2018 MIT Independent Activities Period Courses: Climate Science and Policy

January 16, 2018, 5:30pm - January 19, 2018, 6:30pm


Tuesday, Jan 16

Climate Science 101: Warmer Things

5:30 PM – 6:30 PM • Ellen Lalk and Meghana Ranganathan

An overview of climate science: what comprises climate, relevant factors in climate system, how climate has changed in the past versus how it is changing now.

Climate Change: The Nexus of Economics and Policy

6:30 PM – 7:30 PM • Sika Gadzanku and Anthony Fratto Oyler

In order to address climate change, policy makers must be able to address the economics of implementation, risk uncertainty, and information assessment. This session will give a brief overview of these tools and their relationship to the foundation of climate policy.

Wednesday, Jan 17

Climate Science 102: Climate feedbacks and tipping points

5:30 PM – 6:30 PM • Ali Ramadhan and Warittha Panasawatwong 

Embedded within the climate system are many nonlinear feedback systems and possible tipping points in the climate system, making prediction of future climate difficult. We will discuss such mechanisms of the climate system, Earth system models, the role of clouds, oceans, land cover, and biology in the climate system, and how extreme weather relates to climate change.

The Politics of Climate Change: A global perspective

6:30 PM – 7:30 PM • Sika Gadzanku and Anthony Fratto Oyler 

Political values and priorities drive climate policy. In this session, we will use examples from the European Union and African countries to highlight the very real challenges of designing effective climate policy.

Thursday, Jan 18

Predicting future climate when weather forecasting is difficult enough

5:30 PM – 6:30 PM • Ali Ramadhan, Warittha Panasawatwong, and Meghana Ranganathan

The weather in a few days can be difficult to predict, especially with certain processes such as thunderstorms. If this is the case, then how can we trust climate projections over several decades? We'll discuss the similarities and differences between predicting next week's weather and the climate in 2100 and how they allow us to make confident climate projections.

Climate Policy and Local Initiatives: The role of energy efficiency

6:30 PM – 7:30 PM • Philip Eash-Gates

Local governments are uniquely positioned to curb greenhouse gas emissions. This discussion will review policies and programs in energy efficiency and their important role in mitigating climate change.

Friday, Jan 19 

Analyzing a Clean Energy Future

5:30 PM – 6:30 PM • Jessica Farrell

This section will explore the costs and competitiveness of various energy generation technologies (including fossil-fuels, renewables, nuclear, and newer technologies) in a low-carbon future and give participants tools to be able to analyze other technologies.  Included in this discussion will be topics on intermittency, energy storage, and distributed generation.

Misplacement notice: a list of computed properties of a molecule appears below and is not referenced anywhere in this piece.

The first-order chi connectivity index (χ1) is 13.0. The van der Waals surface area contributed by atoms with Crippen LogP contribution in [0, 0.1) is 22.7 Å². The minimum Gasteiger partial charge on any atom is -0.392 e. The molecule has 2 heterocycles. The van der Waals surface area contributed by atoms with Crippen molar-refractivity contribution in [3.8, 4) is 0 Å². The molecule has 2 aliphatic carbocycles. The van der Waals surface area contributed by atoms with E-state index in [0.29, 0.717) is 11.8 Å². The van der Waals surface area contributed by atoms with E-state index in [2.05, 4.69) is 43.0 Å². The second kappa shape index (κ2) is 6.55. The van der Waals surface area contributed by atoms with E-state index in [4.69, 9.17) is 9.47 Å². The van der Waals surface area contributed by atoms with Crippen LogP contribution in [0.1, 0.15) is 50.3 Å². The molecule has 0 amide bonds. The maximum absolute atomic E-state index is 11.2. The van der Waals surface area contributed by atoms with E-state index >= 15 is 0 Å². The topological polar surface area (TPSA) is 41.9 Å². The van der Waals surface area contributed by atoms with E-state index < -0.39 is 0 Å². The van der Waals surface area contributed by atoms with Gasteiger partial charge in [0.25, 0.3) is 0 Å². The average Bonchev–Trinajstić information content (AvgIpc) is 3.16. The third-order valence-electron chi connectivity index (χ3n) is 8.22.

Speaker Bios

Sika Gadzanku: Sika is a graduate student in the Technology and Policy Program. Her research is on climate resilience, energy technologies and policies in African countries.

Ali Ramadhan: Ali is a physicist using a mix of models and observations to understand Earth’s climate. He is currently working on interactions between sea ice and winds in the Antarctic sea ice zone. Previously, he worked on creating molecular movies and on light-matter interactions in a dark laser laboratory.

Warittha Panasawatwong: Warittha studies atmospheric science with focus on Southeast Asian climate. Her current research topic is on analyzing Southeast Asian monsoon precipitation data and its impacting factor.

Meghana Ranganathan: Meghana is a PhD student specializing in atmospheric science and dynamics. She studies the intersection of applied mathematics, computer science and atmospheric science. Her previous research was on the structure of El Nino-Southern Oscillation forecasts and the skills of models in predicting ENSO cycles.

Ellen Lalk: Ellen is a PhD student studying Chemical Oceanography. She studies methane abundance and isotopes in deep subseafloor marine sediments in order to study the limits and metabolisms of microbial life kilometers below the bottom of the ocean. Her previous research looked at early food webs and the role of grain isotopes in tracking the agricultural exchange of crops like millet.

Anthony Fratto Oyler: Anthony is a graduate student in the Technology and Policy Program. His current research looks at the future of energy storage. Previous experience includes energy technology and policy related work in research labs, the public sector and industry.

Philip Eash-Gates: Philip is a graduate student in the Technology & Policy Program at MIT and a research assistant in the Trancik lab. He received his B.S. in Engineering Science from Trinity University in 2008. Before joining MIT, he served as the first Energy Manager of the City of San Antonio and as the Director of Efficiency Projects for CVAL Innovations, an energy engineering startup. Previous work experience includes development of building energy conservation codes, management of community-based sustainability programs, and implementation of innovative energy projects.


Registration is FREE. We kindly request an advanced registration as it will allow us to stay in touch with you for future IAP activities and we will also send talks materials to registered participants.